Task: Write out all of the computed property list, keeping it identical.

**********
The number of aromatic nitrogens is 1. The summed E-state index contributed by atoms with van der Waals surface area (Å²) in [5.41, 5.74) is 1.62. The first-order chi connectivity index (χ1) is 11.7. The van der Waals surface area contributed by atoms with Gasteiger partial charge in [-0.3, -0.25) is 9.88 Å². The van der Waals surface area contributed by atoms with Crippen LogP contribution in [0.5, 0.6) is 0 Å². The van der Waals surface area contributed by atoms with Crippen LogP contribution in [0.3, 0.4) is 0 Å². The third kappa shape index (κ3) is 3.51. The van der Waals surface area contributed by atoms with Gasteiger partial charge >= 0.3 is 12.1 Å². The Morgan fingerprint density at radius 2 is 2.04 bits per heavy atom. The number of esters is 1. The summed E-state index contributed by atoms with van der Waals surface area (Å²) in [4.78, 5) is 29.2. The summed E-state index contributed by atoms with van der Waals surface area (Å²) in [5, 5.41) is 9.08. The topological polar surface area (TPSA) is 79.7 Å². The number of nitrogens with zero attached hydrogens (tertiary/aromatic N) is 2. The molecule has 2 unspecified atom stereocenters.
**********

The number of aromatic nitrogens is 1. The summed E-state index contributed by atoms with van der Waals surface area (Å²) in [5.41, 5.74) is 1.62. The first-order chi connectivity index (χ1) is 11.7. The van der Waals surface area contributed by atoms with Gasteiger partial charge in [-0.3, -0.25) is 9.88 Å². The van der Waals surface area contributed by atoms with Crippen LogP contribution in [0.5, 0.6) is 0 Å². The van der Waals surface area contributed by atoms with Crippen LogP contribution in [0.3, 0.4) is 0 Å². The third kappa shape index (κ3) is 3.51. The van der Waals surface area contributed by atoms with Gasteiger partial charge >= 0.3 is 12.1 Å². The Morgan fingerprint density at radius 2 is 2.04 bits per heavy atom. The number of esters is 1. The summed E-state index contributed by atoms with van der Waals surface area (Å²) in [4.78, 5) is 29.2. The summed E-state index contributed by atoms with van der Waals surface area (Å²) in [5, 5.41) is 9.08. The topological polar surface area (TPSA) is 79.7 Å². The number of nitrogens with zero attached hydrogens (tertiary/aromatic N) is 2. The molecule has 2 unspecified atom stereocenters.